SS: Do you approach your work in any systematic way to create these paintings?


PA: I am painting with the method of the Old Masters. This has nothing to do with grinding your own pigments or purifying the oils. It has to do with the division of the working process. When painting, one has three problems to attack: first, the drawing, then light and dark, and finally, colour. Since the 1800s most painters try to solve these three problems in one single layer of paint. The very practical Old Masters divided their work in three; first they made a full-scale drawing, then on top of the drawing, a grisaille, and finally the colours were painted on top of the grisaille with a glazing paint. In this way they achieved control over the result, and that is what I want too.


SS: And you’ve been making small paintings too. On the phone we spoke about the fact that all your paintings are in a small scale. I recall in a book about Dutch football (Brilliant Orange) that what made Dutch footballers special is their ability to understand space, because there is so little of it in your country. Do you think that may the case too with you?


PA: It might be true. Holland is small, Dutch houses are small, and so are the walls in those houses. Inevitably the paintings must be small. But also the subject matter of those paintings is small. One bouquet of flowers, one cow, one boat, one street, one dying tree, one face... all small, but in a mystical way they contain the entire universe...


SS: Do you consider then that your work continues a grand Dutch tradition?


PA: I have never wanted to continue anything. But I can’t deny it; I was born under this sky, on this watery soil, between these people. Yes, I am Dutch. Yes, my work is typically Dutch.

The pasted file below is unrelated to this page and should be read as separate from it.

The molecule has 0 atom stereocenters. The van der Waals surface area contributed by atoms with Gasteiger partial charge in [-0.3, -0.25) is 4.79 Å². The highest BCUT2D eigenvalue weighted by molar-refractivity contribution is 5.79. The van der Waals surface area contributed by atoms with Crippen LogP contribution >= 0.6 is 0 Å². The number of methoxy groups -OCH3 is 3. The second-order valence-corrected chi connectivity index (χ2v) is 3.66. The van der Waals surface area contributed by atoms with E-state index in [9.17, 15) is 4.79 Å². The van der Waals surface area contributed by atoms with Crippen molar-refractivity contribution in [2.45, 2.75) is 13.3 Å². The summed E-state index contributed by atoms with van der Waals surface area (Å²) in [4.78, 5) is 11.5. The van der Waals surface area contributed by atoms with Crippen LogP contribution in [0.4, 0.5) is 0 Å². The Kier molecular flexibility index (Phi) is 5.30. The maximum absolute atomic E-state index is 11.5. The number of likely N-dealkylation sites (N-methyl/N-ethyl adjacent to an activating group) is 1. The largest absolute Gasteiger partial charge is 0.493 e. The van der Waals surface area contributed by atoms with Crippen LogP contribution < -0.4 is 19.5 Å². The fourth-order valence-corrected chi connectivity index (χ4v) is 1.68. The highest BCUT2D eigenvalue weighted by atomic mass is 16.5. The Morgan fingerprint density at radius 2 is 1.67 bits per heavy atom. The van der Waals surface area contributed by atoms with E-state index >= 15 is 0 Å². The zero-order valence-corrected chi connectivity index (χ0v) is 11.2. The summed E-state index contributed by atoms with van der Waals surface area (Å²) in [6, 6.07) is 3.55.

SS: What do your foresee in the future and do you think you might one day stop?


PA: Of the future, we know nothing. I intend to keep on painting nothing but self-portraits, I hope to become more and more “routine-ous”. We all have to dig deep, dig, dig, and overcome our personal artistic crises, and when we have reached the bottom, and we can’t go any deeper, there is this treasure: in routine lies the secret for real heavenly art!


SS: Finally, speaking of heavenly arts, with the European Championships on, which team again did you say you supported? And do you think the Oranje will win this year?


PA: I am a supporter of the local club: ADO Den Haag. I visit the home matches and always enjoy myself whether they play heavenly or not (usually not). Oranje this year consists of arrogant and lazy old men, they won’t get far. Personally, I think the English team has a good chance to win. Who is this Rooney guy anyway? I never heard of him!



Sherman Sam is on the staff of KultureFlash, and is also an artist and writer. He contributes regularly to Contemporary, and recently to Third Text, while his drawing are in the Flix project at the Rubicon Gallery, Dublin, and will be in Plan D in Porto, Portugal this November.